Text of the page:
BUFFALO, N.Y. — Gov. Andrew Cuomo has repeatedly pointed to scientific data as his guide while navigating New York State through the ongoing COVID-19 pandemic.
The governor said business closing orders in April were based on “data and science.”
Later, Cuomo said about the reopening strategy, ‘It’s data driven.”
On the move to recent micro-cluster zone designations, the governor said this is now possible “because we have more data now.”
But 2 On Your Side has found some state data that even the New York State Health Department (NYSDOH) has not been able to fully explain.
On the NYSDOH website, there is a COVID-19 tracker page. Among the information there is a count on positive tests. Monday, the seven-day average for the percentage of positive tests in Erie County was 5.7%.
Erie County is currently the only county in New York which has COVID-19 cluster zones covering every inch within its border. Every county resident is living in either a yellow or orange zone. Those designations come with increasing restrictions on gatherings, businesses and schools.
But on Monday, the governor’s office stated the seven-day average percent positive average in the yellow zone was 7%. In the orange zone, the news release said positive test rate was 7.5%.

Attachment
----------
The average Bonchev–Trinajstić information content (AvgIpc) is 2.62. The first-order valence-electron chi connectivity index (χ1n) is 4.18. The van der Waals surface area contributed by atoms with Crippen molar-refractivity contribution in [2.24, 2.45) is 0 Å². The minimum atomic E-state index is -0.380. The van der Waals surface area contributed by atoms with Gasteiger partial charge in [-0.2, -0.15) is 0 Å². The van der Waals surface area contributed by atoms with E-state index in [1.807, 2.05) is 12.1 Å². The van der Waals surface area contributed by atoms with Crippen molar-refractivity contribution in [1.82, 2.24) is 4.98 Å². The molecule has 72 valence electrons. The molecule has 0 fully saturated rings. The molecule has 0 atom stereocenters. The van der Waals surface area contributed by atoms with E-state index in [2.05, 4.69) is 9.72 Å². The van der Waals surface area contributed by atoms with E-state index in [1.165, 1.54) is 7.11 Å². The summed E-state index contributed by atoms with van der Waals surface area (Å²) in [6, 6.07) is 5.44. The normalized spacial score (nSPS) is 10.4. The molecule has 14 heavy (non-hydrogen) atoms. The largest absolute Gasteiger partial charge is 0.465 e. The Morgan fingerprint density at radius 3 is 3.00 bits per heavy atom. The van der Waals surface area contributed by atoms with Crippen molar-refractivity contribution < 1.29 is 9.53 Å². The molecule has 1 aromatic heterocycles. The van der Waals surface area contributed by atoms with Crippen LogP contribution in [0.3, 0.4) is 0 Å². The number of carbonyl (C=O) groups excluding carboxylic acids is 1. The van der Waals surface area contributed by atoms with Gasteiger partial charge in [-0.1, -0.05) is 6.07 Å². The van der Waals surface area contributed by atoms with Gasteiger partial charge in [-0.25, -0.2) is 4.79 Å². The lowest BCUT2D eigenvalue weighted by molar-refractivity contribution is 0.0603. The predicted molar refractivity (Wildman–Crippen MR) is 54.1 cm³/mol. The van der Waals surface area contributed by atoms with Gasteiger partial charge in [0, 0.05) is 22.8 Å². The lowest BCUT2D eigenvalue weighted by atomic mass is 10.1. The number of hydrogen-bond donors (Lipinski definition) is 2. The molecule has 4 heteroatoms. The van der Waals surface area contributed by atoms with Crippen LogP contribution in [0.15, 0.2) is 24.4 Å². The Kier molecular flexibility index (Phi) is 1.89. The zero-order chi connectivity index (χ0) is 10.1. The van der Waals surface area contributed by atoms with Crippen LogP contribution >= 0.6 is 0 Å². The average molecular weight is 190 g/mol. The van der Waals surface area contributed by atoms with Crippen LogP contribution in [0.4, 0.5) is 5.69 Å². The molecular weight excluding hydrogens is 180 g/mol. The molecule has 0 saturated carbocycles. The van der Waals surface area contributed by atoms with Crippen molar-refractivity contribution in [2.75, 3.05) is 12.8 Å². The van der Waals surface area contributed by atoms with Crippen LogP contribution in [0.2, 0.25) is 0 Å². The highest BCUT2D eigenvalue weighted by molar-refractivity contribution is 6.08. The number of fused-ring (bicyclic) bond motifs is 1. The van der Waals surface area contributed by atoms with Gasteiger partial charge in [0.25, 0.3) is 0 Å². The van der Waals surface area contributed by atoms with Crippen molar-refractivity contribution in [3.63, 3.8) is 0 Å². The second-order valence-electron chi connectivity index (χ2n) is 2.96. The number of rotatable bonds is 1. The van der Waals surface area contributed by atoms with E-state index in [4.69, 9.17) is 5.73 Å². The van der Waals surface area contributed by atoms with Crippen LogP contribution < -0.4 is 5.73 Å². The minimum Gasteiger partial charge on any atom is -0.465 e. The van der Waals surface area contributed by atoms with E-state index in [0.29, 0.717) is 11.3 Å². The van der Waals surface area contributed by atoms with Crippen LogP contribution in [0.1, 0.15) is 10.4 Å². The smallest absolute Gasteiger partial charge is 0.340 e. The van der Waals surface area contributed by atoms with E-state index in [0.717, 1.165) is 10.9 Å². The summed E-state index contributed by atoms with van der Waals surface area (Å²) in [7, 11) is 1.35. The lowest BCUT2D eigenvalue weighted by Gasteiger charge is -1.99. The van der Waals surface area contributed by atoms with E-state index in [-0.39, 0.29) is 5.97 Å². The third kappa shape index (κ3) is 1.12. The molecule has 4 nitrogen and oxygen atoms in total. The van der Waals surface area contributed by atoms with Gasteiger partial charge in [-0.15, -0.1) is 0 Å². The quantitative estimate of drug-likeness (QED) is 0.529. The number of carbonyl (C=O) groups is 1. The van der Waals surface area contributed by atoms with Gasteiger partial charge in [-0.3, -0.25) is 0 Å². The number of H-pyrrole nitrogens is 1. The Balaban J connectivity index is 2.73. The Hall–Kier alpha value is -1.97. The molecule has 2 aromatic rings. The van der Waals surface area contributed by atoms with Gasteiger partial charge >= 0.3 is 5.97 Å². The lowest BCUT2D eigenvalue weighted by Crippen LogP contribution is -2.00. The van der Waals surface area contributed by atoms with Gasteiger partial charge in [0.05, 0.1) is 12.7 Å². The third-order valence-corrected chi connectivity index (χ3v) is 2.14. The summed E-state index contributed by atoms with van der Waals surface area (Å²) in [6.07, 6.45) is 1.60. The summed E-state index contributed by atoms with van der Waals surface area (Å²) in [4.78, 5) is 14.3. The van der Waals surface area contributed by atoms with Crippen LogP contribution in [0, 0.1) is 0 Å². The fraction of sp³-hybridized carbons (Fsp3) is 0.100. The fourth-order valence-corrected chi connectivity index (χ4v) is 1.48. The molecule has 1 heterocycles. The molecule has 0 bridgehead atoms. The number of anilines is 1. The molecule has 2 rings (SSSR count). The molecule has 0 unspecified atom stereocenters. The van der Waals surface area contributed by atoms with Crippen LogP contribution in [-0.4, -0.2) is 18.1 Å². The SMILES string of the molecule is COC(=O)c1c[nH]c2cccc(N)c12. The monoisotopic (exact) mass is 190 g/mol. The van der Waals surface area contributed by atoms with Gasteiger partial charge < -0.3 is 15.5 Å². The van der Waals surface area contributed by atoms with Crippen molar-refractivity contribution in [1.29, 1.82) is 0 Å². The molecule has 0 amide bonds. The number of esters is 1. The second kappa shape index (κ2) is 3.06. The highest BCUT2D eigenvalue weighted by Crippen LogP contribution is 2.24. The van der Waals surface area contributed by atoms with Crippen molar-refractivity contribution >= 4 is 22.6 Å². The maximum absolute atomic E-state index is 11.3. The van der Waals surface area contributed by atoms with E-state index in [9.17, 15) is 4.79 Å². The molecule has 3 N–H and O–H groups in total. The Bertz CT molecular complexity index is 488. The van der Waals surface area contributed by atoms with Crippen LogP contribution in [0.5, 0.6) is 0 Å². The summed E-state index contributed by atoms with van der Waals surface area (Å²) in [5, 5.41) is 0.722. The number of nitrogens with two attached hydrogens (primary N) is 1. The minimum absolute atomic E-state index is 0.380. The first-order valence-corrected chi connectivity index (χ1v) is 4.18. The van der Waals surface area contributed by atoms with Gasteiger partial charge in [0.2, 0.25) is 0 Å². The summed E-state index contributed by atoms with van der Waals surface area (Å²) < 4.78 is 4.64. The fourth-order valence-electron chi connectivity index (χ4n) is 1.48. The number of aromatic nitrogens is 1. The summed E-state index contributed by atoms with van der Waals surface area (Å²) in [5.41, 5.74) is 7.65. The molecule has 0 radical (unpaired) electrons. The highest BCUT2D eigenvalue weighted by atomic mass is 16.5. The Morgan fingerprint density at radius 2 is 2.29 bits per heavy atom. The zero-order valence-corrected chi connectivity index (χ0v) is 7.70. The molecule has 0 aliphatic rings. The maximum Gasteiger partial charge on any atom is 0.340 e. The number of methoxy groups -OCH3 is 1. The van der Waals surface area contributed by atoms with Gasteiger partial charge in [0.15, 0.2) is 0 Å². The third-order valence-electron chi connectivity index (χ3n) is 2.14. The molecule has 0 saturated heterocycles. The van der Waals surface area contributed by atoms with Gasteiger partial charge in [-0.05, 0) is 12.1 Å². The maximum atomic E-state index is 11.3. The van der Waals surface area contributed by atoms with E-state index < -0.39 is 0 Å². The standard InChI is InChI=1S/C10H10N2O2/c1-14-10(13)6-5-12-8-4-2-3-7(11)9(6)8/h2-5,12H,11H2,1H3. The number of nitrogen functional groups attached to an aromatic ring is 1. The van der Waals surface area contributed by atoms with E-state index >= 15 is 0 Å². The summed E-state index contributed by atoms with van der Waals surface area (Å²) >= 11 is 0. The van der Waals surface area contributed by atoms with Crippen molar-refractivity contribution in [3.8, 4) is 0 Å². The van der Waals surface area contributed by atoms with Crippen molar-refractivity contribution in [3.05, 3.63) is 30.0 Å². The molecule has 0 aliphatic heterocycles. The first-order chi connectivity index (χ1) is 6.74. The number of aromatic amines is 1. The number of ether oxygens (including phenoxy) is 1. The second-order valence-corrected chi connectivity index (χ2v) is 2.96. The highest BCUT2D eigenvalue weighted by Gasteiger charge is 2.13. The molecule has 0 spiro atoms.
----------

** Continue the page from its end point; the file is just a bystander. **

How can state government, accessing its own testing data, come up with two different answers for the number of people testing positive for the virus?
2 On Your Side approached the NYSDOH on Monday about this discrepancy.
Late Wednesday afternoon, the public information officer told us for state micro-cluster zones, the agency does not include results of pooled testing in places where people live in concentrated numbers. That includes prisons, nursing homes and colleges.
NYSDOH reasons that including data from these settings could skew results for a community of county.
But in this case, eliminating colleges wipes out a large number of negative tests at the University at Buffalo and Buffalo State College. In the schools' pre-Thanksgiving testing it had just 109 positive tests and 18,711 negatives.
Those results would have arguably lowered infection rates in Erie County's cluster zones.